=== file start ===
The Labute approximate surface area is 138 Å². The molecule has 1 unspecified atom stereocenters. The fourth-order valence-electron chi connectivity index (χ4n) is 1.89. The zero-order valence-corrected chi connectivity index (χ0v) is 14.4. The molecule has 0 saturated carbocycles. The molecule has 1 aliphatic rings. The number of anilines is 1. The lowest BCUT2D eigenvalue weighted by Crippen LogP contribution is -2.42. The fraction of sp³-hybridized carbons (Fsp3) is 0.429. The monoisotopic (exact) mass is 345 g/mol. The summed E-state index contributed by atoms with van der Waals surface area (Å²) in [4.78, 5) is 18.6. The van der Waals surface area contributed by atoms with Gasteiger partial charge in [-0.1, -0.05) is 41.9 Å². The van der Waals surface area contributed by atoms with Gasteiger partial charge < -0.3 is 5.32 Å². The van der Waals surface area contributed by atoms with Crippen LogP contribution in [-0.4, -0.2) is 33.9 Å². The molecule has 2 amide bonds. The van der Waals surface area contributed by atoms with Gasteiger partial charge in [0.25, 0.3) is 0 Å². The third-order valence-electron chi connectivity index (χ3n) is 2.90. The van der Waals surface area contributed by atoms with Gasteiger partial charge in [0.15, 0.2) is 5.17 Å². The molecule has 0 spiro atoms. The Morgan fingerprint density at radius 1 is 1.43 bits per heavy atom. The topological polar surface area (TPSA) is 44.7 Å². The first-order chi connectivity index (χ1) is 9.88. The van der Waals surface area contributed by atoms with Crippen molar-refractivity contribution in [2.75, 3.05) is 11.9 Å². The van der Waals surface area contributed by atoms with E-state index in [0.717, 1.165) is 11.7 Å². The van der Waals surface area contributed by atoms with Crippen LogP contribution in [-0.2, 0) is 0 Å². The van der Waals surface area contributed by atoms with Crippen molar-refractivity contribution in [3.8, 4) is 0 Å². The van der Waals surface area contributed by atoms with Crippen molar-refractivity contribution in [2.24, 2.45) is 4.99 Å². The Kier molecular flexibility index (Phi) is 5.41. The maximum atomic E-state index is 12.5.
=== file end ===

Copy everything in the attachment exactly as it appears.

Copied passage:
The Labute approximate surface area is 138 Å². The molecule has 1 unspecified atom stereocenters. The fourth-order valence-electron chi connectivity index (χ4n) is 1.89. The zero-order valence-corrected chi connectivity index (χ0v) is 14.4. The molecule has 0 saturated carbocycles. The molecule has 1 aliphatic rings. The number of anilines is 1. The lowest BCUT2D eigenvalue weighted by Crippen LogP contribution is -2.42. The fraction of sp³-hybridized carbons (Fsp3) is 0.429. The monoisotopic (exact) mass is 345 g/mol. The summed E-state index contributed by atoms with van der Waals surface area (Å²) in [4.78, 5) is 18.6. The van der Waals surface area contributed by atoms with Gasteiger partial charge in [-0.1, -0.05) is 41.9 Å². The van der Waals surface area contributed by atoms with Gasteiger partial charge < -0.3 is 5.32 Å². The van der Waals surface area contributed by atoms with Crippen LogP contribution in [-0.4, -0.2) is 33.9 Å². The molecule has 2 amide bonds. The van der Waals surface area contributed by atoms with Gasteiger partial charge in [0.25, 0.3) is 0 Å². The third-order valence-electron chi connectivity index (χ3n) is 2.90. The van der Waals surface area contributed by atoms with Gasteiger partial charge in [0.15, 0.2) is 5.17 Å². The molecule has 0 spiro atoms. The Morgan fingerprint density at radius 1 is 1.43 bits per heavy atom. The topological polar surface area (TPSA) is 44.7 Å². The first-order chi connectivity index (χ1) is 9.88. The van der Waals surface area contributed by atoms with Crippen molar-refractivity contribution in [2.75, 3.05) is 11.9 Å². The van der Waals surface area contributed by atoms with E-state index in [0.717, 1.165) is 11.7 Å². The van der Waals surface area contributed by atoms with Crippen LogP contribution in [-0.2, 0) is 0 Å². The van der Waals surface area contributed by atoms with Crippen molar-refractivity contribution in [3.8, 4) is 0 Å². The van der Waals surface area contributed by atoms with Crippen molar-refractivity contribution in [2.24, 2.45) is 4.99 Å². The Kier molecular flexibility index (Phi) is 5.41. The maximum atomic E-state index is 12.5.